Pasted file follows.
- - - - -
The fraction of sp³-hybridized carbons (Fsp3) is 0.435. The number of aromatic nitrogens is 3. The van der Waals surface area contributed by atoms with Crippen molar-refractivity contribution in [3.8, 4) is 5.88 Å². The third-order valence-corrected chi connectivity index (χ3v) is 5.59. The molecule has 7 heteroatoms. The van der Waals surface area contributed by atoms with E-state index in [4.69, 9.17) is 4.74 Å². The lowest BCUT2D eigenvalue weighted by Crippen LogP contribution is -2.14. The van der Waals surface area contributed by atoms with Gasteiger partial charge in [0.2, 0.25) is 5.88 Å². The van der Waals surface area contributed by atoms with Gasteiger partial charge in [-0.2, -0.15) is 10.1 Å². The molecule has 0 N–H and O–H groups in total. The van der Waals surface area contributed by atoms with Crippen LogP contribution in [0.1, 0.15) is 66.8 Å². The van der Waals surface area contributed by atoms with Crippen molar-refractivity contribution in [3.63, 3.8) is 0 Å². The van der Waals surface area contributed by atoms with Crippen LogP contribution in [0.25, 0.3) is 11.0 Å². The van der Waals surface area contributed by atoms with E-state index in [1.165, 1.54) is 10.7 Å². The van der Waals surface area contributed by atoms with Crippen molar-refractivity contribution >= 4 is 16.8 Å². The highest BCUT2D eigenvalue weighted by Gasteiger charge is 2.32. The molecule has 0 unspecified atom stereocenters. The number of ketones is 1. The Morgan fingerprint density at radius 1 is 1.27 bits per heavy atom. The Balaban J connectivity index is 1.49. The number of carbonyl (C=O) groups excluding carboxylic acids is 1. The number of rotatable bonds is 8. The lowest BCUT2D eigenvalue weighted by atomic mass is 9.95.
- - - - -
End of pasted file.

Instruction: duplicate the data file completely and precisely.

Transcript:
The fraction of sp³-hybridized carbons (Fsp3) is 0.435. The number of aromatic nitrogens is 3. The van der Waals surface area contributed by atoms with Crippen molar-refractivity contribution in [3.8, 4) is 5.88 Å². The third-order valence-corrected chi connectivity index (χ3v) is 5.59. The molecule has 7 heteroatoms. The van der Waals surface area contributed by atoms with E-state index in [4.69, 9.17) is 4.74 Å². The lowest BCUT2D eigenvalue weighted by Crippen LogP contribution is -2.14. The van der Waals surface area contributed by atoms with Gasteiger partial charge in [0.2, 0.25) is 5.88 Å². The van der Waals surface area contributed by atoms with Gasteiger partial charge in [-0.2, -0.15) is 10.1 Å². The molecule has 0 N–H and O–H groups in total. The van der Waals surface area contributed by atoms with Crippen LogP contribution in [0.1, 0.15) is 66.8 Å². The van der Waals surface area contributed by atoms with Crippen molar-refractivity contribution in [3.63, 3.8) is 0 Å². The van der Waals surface area contributed by atoms with Crippen LogP contribution in [0.25, 0.3) is 11.0 Å². The van der Waals surface area contributed by atoms with E-state index in [1.165, 1.54) is 10.7 Å². The van der Waals surface area contributed by atoms with Crippen molar-refractivity contribution >= 4 is 16.8 Å². The highest BCUT2D eigenvalue weighted by Gasteiger charge is 2.32. The molecule has 0 unspecified atom stereocenters. The number of ketones is 1. The Morgan fingerprint density at radius 1 is 1.27 bits per heavy atom. The Balaban J connectivity index is 1.49. The number of carbonyl (C=O) groups excluding carboxylic acids is 1. The number of rotatable bonds is 8. The lowest BCUT2D eigenvalue weighted by atomic mass is 9.95.